‹ View all briefings
August 22, 2021

Kaspi: The Shapeshifter

The Kazak super-app has thrived thanks to its flexibility.

Photo by

I have a puzzle for you. 

Imagine you are in a nondescript room, with the following items on a table in front of you: 

  • A large wax candle
  • A cardboard box full of thumbtacks
  • A matchbook with working matches

Something like this: 

Here’s your task: attach the candle to one of the walls and light it without dripping wax onto the floor. As a note, the walls can be punctured by tacks. They’re not stone. 

Take a moment to devise your solution. Spoilers below. 





...

In a canonical study, Gestalt psychologist Karl Duncker presented test subjects with a version of this quandary. Rather than asking them to imagine the scenario, though, participants were actually placed in a room with these materials.

The solutions varied. You might have considered many of them. 

Some tried to tack the candle straight onto the wall. That didn’t work. Others used the matches to melt the bottom and side of the candle, using the wet wax as an adhesive. Not great, either. 

Only a few completed the task in what looks like the simplest way with the benefit of hindsight: taking the cardboard box that held the tacks, using those tacks to attach it to the wall, and then placing the candle at its center. Like this: 

The box both attaches the candle to the wall and prevents its wax from dripping onto the ground. Mission complete. 

But why did so few subjects think of this solution? How come so many reasonable people pursue more convoluted fixes? 

For Dunker, the answer came down to one main factor: “functional fixedness,” a cognitive bias that limits items’ usage to the context in which they’re presented. Because participants had seen the cardboard box as a “tack box” they found it hard to recast it as a candle box, or shelf. 

The rigidity of functional fixedness can infect matters large and small. Yes, it might prevent us from parsimoniously solving a little brainteaser like Dunker’s, but just as easily, it can affect how we perceive ourselves, how we frame our work, and how organizations that employ or serve us conceptualize their capabilities.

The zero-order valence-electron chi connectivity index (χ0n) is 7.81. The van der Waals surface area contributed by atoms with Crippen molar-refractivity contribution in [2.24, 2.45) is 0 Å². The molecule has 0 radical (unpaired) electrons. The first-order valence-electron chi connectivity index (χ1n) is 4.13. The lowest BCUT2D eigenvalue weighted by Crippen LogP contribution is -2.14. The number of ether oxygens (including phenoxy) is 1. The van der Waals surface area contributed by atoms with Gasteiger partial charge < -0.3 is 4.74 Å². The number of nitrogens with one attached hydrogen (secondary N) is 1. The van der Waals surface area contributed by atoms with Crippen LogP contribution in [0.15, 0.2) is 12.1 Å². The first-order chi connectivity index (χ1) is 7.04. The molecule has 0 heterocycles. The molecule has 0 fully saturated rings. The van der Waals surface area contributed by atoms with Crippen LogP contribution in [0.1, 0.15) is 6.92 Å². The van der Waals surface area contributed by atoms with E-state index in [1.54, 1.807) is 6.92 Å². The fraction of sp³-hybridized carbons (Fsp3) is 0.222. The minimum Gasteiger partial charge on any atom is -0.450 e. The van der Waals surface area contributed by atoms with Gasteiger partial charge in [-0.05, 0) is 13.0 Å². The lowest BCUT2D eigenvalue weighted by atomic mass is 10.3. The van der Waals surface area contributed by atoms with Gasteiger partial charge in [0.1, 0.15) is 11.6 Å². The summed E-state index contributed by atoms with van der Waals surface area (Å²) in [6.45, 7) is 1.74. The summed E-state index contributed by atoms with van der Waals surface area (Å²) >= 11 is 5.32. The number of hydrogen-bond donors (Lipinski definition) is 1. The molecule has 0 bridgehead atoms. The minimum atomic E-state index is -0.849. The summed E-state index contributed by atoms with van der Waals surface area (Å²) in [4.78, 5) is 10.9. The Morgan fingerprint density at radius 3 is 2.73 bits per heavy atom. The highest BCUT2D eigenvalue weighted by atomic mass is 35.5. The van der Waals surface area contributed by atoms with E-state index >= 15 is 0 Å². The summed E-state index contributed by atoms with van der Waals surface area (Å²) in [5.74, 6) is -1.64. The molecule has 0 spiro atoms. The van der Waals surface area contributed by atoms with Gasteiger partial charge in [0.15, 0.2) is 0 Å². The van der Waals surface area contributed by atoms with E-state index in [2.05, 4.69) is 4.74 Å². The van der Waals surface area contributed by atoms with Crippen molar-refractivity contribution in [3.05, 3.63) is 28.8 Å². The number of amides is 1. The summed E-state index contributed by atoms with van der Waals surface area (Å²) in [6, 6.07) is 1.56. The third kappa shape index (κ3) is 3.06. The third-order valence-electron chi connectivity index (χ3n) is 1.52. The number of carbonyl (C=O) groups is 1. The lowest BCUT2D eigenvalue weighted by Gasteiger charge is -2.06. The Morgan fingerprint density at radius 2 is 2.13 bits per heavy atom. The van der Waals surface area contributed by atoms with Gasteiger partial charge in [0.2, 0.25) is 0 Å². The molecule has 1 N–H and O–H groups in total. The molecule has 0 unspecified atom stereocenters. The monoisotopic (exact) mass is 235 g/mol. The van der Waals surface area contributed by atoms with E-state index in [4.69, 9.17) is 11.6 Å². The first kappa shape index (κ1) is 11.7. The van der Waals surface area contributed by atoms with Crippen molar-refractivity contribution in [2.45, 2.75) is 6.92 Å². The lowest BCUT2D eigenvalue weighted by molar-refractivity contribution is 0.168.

Yes, JP Morgan is a bank. Could it also be an e-commerce player? Sure, Wells Fargo provides commercial loans. What if it was also the place you bought your next plane ticket? 

It is reasonable to hear such suggestions and balk. But these are exactly the improbabilities that define Kaspi’s story. What began as a middling commercial bank in the 2000s, has transformed into a tech behemoth over the last decade. From its base in Kazakhstan, Kaspi has, without exaggeration, become one of the world’s most dominant and comprehensive super-apps with a lively platform that touches e-commerce, payments, travel, and fintech. Somehow, in a country of just 18.5 million people, Kaspi has succeeded in building a $21 billion business. 

Above all, that success is borne from eschewing functional fixedness, and embracing fluidity; a triumph of shapeshifting. In today’s briefing, we’ll cover: 

  • History. Kaspi’s circular origins as a bank serving a retailer, which became...a retailer with a bank. 
  • Investors. How Baring Vostok, a Russian private equity firm, installed a new CEO and sparked a second act. 
  • Dominance. Calling Kaspi Central Asia’s Mercado Libre or Alibaba is not an exaggeration. The company has the numbers to back it up. 
  • Expansion and risks. Will Kaspi be able to capitalize on the opportunity in Ukraine and stave off competition at home?
Thank you for joining!
Oops! Something went wrong while submitting the form.